So, is it wise? I don’t think that’s really the issue here. The issue is that we have freedom of religion. Period.

AO: I would say that what upsets me is…well, someone like Fred Phelps and the Westboro Baptist Church. The Godhatesfags.com people. They picket soldiers funerals with signs that say “Thank God or IED’s.”

KD: That’s horrible. Oh, that is sick.

AO: But at the same time, as an American, no matter how much they are offending me, I believe it is there right to do that and believe that.

KD: That is horrible, though, to do that to a grieving family. They have the freedom to practice their religion, but to say those actions fall in line as practicing religion, I guess I would have to disagree with that.

AO: This isn’t to say that the community center in NYC is in any way comparable to that, but you don’t see that all over the news, and being used to say Christian’s shouldn’t have rights, and that’s a much deeper issue I think.

KD: To me it is, yeah. The other thing is, Imam Rauf, who’s the Imam of this proposed community center, one of the main people behind it, he’s been the Imam of a mosque in NYC for over twenty years. He and his wife have worked extremely hard to build good and peaceful interfaith relationships in NYC. A lot of people of other faiths have spoken up because of his track record. Some people talk about the controversial remark he made concerning 9/11. A lot of other people have made similar remarks, other people of other religions. It’s not to justify what happened but to look at what’s going on and to talk about what’s going on is not to justify what happened on 9/11. Again, it’s pure ignorance to try to equate those things.

So we see a lot of this kind of ignorant, false, juxtaposition of ideas and words to manufacture a problem here. We always say actions speak louder than words, and when you look at his track record; I mean, for God’s sake, the reason he’s out of the country right now is because he’s on a trip with the state department trying to win hearts and minds in the Muslim world to make friends for America. He’s working to try to make things better for our country, and what are people doing while he’s gone? Attacking him behind his back.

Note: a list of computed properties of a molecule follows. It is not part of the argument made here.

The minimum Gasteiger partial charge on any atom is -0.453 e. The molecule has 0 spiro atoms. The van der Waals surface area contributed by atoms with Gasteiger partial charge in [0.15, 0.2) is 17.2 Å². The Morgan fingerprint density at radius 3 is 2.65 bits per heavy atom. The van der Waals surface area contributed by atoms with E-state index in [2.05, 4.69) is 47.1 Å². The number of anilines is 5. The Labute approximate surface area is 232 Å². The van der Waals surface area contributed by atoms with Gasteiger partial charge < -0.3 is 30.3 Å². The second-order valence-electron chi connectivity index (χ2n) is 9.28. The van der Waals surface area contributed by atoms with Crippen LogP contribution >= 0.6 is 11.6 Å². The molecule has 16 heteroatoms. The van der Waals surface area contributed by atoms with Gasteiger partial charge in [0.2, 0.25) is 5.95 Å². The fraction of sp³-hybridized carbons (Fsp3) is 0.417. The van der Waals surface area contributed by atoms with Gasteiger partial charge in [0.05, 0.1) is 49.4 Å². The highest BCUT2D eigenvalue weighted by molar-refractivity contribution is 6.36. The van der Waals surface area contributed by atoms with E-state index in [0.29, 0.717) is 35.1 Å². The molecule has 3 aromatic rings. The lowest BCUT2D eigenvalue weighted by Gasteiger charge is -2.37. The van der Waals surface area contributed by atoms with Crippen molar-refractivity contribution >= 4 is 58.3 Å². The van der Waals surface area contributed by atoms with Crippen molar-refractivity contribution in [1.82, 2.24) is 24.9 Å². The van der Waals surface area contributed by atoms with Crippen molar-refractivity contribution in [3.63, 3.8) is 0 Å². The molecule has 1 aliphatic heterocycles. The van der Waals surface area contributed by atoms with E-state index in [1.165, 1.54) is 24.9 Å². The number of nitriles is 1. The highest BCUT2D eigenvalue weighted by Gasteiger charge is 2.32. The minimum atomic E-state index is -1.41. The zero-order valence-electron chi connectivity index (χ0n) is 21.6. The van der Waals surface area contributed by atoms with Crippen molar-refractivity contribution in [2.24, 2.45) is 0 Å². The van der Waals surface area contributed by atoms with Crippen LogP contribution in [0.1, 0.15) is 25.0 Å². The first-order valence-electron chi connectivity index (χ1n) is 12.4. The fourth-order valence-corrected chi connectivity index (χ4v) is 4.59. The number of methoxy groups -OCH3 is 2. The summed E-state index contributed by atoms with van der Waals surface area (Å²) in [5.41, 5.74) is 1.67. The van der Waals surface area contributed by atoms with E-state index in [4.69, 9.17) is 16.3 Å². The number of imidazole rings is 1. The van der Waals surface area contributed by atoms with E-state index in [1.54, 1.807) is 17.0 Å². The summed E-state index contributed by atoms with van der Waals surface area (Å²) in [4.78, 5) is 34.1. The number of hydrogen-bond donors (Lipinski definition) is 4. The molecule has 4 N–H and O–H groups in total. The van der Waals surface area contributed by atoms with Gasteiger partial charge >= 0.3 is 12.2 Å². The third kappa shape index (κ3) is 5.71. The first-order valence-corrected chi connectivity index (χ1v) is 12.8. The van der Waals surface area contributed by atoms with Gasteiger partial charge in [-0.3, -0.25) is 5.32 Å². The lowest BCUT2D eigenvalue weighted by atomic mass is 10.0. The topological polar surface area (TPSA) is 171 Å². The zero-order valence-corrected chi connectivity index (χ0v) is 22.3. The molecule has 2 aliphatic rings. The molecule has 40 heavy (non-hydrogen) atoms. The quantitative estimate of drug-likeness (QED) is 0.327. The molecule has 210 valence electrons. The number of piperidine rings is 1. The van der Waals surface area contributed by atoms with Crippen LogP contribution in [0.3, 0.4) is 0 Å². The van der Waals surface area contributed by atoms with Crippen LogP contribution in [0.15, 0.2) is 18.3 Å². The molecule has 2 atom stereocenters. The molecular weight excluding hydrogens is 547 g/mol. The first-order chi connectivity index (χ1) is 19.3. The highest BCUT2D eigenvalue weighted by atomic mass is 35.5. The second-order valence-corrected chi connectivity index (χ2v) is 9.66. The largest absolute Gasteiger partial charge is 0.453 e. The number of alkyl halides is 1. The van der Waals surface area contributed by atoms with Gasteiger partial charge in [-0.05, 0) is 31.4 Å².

AO: And it seems like the remarks that he made concerning 9/11 were something to the effect of not agreeing with what was done, but at the same time the United States can’t say that they didn’t ask for it in a way, with our treatment of the world around us.

KD: We can’t pretend that our actions didn’t contribute to it. You can’t go around the world bombing people for no reason and then just act like nothing is going to happen, or there aren’t going to be any consequences for that. What goes around comes around. Unfortunately, that’s the reality of the world that we live in, no matter where you live. You go and attack a country or occupy the land where these people live in their homes, there’s going to be a backlash. The same thing would happen here. Just imagine for one minute that the Russians, in the old days of the Soviet Union, had attacked our country and occupied it. Do you think for one second that the American people would just lay down for that? There’s no way. Every person in this country would be picking up a gun. So, we think we can do that to another people and they’ll just lay down for it? Why do we think they would and we wouldn’t? Because we’re so great? Come on! Human beings are human beings, no matter where you go.

AO: It kind of reminds me of something Jon Stewart had actually said while discussing the talking heads saying things like, “I am for freedom of religion, but…” and he basically explained how they were lumping all of Islam in with terrorists. And then he said, “I’m not for allowing there to be a place where terrorists can gather anywhere near ground zero…or for that matter anywhere.” So basically what that shows is that they’re saying we believe Islam is a terrorist organization in a sense, and they’re allowed to have their places to gather but not right here because this is where they attacked. So basically, they’re saying it’s okay for terrorist organizations to gather in the United States.

KD: That’s a rather twisted form of logic, I kind of follow. I don’t think you would have to get deep to make the point. I think it’s extremely straightforward. We have laws in this country regarding peoples criminal actions. We have laws in this country regarding where money comes from and goes to these days. If somebody has broken the law, they need to be prosecuted under the law, period. And we have freedom of religion in this country. Period.